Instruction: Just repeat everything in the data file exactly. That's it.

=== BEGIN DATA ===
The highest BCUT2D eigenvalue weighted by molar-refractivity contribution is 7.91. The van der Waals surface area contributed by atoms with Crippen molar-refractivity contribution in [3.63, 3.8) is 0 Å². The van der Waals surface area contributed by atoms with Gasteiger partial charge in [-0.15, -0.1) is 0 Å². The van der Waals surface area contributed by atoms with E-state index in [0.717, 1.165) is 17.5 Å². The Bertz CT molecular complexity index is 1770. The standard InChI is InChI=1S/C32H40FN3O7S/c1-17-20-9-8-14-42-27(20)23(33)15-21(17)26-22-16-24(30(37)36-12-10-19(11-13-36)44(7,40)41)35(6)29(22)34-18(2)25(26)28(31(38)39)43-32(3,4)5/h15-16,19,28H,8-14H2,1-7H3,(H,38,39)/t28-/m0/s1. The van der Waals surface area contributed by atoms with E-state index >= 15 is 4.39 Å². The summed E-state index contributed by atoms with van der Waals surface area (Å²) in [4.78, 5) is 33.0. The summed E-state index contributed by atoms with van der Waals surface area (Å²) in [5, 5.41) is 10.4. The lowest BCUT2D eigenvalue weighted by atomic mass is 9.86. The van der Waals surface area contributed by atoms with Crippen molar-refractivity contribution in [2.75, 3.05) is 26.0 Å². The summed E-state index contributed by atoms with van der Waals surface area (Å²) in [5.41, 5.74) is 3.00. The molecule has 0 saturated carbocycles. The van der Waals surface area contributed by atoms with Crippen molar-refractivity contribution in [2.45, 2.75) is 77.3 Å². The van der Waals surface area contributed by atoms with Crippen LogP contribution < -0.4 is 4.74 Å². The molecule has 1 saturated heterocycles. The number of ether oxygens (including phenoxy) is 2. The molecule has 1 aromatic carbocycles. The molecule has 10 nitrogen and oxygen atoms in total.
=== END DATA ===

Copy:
The highest BCUT2D eigenvalue weighted by molar-refractivity contribution is 7.91. The van der Waals surface area contributed by atoms with Crippen molar-refractivity contribution in [3.63, 3.8) is 0 Å². The van der Waals surface area contributed by atoms with Gasteiger partial charge in [-0.15, -0.1) is 0 Å². The van der Waals surface area contributed by atoms with E-state index in [0.717, 1.165) is 17.5 Å². The Bertz CT molecular complexity index is 1770. The standard InChI is InChI=1S/C32H40FN3O7S/c1-17-20-9-8-14-42-27(20)23(33)15-21(17)26-22-16-24(30(37)36-12-10-19(11-13-36)44(7,40)41)35(6)29(22)34-18(2)25(26)28(31(38)39)43-32(3,4)5/h15-16,19,28H,8-14H2,1-7H3,(H,38,39)/t28-/m0/s1. The van der Waals surface area contributed by atoms with E-state index >= 15 is 4.39 Å². The summed E-state index contributed by atoms with van der Waals surface area (Å²) in [4.78, 5) is 33.0. The summed E-state index contributed by atoms with van der Waals surface area (Å²) in [5, 5.41) is 10.4. The lowest BCUT2D eigenvalue weighted by atomic mass is 9.86. The van der Waals surface area contributed by atoms with Crippen molar-refractivity contribution in [2.75, 3.05) is 26.0 Å². The summed E-state index contributed by atoms with van der Waals surface area (Å²) in [5.41, 5.74) is 3.00. The molecule has 0 saturated carbocycles. The van der Waals surface area contributed by atoms with Crippen molar-refractivity contribution in [2.45, 2.75) is 77.3 Å². The van der Waals surface area contributed by atoms with Crippen LogP contribution < -0.4 is 4.74 Å². The molecule has 1 saturated heterocycles. The number of ether oxygens (including phenoxy) is 2. The molecule has 1 aromatic carbocycles. The molecule has 10 nitrogen and oxygen atoms in total.